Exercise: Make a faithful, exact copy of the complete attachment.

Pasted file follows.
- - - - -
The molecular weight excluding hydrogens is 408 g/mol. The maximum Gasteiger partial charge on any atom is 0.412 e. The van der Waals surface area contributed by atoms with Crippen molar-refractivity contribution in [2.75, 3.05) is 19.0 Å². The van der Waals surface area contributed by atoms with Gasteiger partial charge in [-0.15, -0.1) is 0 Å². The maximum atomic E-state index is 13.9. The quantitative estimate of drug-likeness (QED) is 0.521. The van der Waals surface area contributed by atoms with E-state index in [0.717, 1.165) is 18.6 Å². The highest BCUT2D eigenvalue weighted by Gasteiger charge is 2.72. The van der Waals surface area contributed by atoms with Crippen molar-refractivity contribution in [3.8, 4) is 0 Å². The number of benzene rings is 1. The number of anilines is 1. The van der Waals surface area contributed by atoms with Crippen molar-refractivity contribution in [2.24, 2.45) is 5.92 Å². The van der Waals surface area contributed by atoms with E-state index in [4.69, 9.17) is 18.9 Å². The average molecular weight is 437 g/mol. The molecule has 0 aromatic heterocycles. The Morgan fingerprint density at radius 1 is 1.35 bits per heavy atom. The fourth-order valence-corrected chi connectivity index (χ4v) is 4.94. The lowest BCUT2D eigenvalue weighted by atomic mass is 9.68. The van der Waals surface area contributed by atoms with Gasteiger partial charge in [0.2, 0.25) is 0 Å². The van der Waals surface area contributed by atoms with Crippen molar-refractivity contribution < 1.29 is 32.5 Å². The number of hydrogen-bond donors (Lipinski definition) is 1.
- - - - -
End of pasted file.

The molecular weight excluding hydrogens is 408 g/mol. The maximum Gasteiger partial charge on any atom is 0.412 e. The van der Waals surface area contributed by atoms with Crippen molar-refractivity contribution in [2.75, 3.05) is 19.0 Å². The van der Waals surface area contributed by atoms with Gasteiger partial charge in [-0.15, -0.1) is 0 Å². The maximum atomic E-state index is 13.9. The quantitative estimate of drug-likeness (QED) is 0.521. The van der Waals surface area contributed by atoms with E-state index in [0.717, 1.165) is 18.6 Å². The highest BCUT2D eigenvalue weighted by Gasteiger charge is 2.72. The van der Waals surface area contributed by atoms with Crippen molar-refractivity contribution in [3.8, 4) is 0 Å². The number of benzene rings is 1. The number of anilines is 1. The van der Waals surface area contributed by atoms with Crippen molar-refractivity contribution in [2.24, 2.45) is 5.92 Å². The van der Waals surface area contributed by atoms with E-state index in [4.69, 9.17) is 18.9 Å². The average molecular weight is 437 g/mol. The molecule has 0 aromatic heterocycles. The Morgan fingerprint density at radius 1 is 1.35 bits per heavy atom. The fourth-order valence-corrected chi connectivity index (χ4v) is 4.94. The lowest BCUT2D eigenvalue weighted by atomic mass is 9.68. The van der Waals surface area contributed by atoms with Gasteiger partial charge in [0.2, 0.25) is 0 Å². The van der Waals surface area contributed by atoms with Crippen molar-refractivity contribution < 1.29 is 32.5 Å². The number of hydrogen-bond donors (Lipinski definition) is 1.